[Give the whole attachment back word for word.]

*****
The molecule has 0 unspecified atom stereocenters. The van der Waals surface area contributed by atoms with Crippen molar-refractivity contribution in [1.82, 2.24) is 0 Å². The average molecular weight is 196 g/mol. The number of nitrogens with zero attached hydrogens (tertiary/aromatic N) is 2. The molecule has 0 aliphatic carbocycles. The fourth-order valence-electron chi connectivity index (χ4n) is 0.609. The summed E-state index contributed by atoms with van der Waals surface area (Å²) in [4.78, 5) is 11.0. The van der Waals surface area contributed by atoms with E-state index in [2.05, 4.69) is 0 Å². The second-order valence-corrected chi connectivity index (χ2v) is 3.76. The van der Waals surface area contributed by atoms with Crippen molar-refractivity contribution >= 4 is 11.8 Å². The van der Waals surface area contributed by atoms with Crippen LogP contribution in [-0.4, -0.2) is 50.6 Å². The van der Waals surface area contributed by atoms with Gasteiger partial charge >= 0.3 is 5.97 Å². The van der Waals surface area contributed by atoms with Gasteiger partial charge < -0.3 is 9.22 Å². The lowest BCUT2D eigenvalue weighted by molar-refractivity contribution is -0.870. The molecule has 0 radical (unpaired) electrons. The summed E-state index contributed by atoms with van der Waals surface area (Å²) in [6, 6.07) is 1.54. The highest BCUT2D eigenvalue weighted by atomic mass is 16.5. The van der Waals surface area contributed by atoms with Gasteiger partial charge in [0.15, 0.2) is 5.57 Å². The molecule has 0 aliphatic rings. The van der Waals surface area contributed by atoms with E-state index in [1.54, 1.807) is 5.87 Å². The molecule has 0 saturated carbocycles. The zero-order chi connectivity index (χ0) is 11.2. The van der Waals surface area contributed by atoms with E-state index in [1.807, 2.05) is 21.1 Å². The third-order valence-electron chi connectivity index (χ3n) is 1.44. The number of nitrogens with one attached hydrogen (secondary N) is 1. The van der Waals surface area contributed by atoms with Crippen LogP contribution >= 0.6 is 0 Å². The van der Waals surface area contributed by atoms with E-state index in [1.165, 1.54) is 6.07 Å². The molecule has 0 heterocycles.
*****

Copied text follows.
The molecule has 0 unspecified atom stereocenters. The van der Waals surface area contributed by atoms with Crippen molar-refractivity contribution in [1.82, 2.24) is 0 Å². The average molecular weight is 196 g/mol. The number of nitrogens with zero attached hydrogens (tertiary/aromatic N) is 2. The molecule has 0 aliphatic carbocycles. The fourth-order valence-electron chi connectivity index (χ4n) is 0.609. The summed E-state index contributed by atoms with van der Waals surface area (Å²) in [4.78, 5) is 11.0. The van der Waals surface area contributed by atoms with E-state index in [2.05, 4.69) is 0 Å². The second-order valence-corrected chi connectivity index (χ2v) is 3.76. The van der Waals surface area contributed by atoms with Crippen molar-refractivity contribution >= 4 is 11.8 Å². The van der Waals surface area contributed by atoms with Crippen LogP contribution in [-0.4, -0.2) is 50.6 Å². The van der Waals surface area contributed by atoms with Gasteiger partial charge >= 0.3 is 5.97 Å². The van der Waals surface area contributed by atoms with Gasteiger partial charge < -0.3 is 9.22 Å². The lowest BCUT2D eigenvalue weighted by molar-refractivity contribution is -0.870. The molecule has 0 radical (unpaired) electrons. The summed E-state index contributed by atoms with van der Waals surface area (Å²) in [6, 6.07) is 1.54. The highest BCUT2D eigenvalue weighted by atomic mass is 16.5. The van der Waals surface area contributed by atoms with Gasteiger partial charge in [0.15, 0.2) is 5.57 Å². The molecule has 0 aliphatic rings. The van der Waals surface area contributed by atoms with E-state index in [1.54, 1.807) is 5.87 Å². The molecule has 0 saturated carbocycles. The zero-order chi connectivity index (χ0) is 11.2. The van der Waals surface area contributed by atoms with E-state index in [1.807, 2.05) is 21.1 Å². The third-order valence-electron chi connectivity index (χ3n) is 1.44. The number of nitrogens with one attached hydrogen (secondary N) is 1. The van der Waals surface area contributed by atoms with Crippen LogP contribution >= 0.6 is 0 Å². The van der Waals surface area contributed by atoms with E-state index in [1.165, 1.54) is 6.07 Å². The molecule has 0 heterocycles.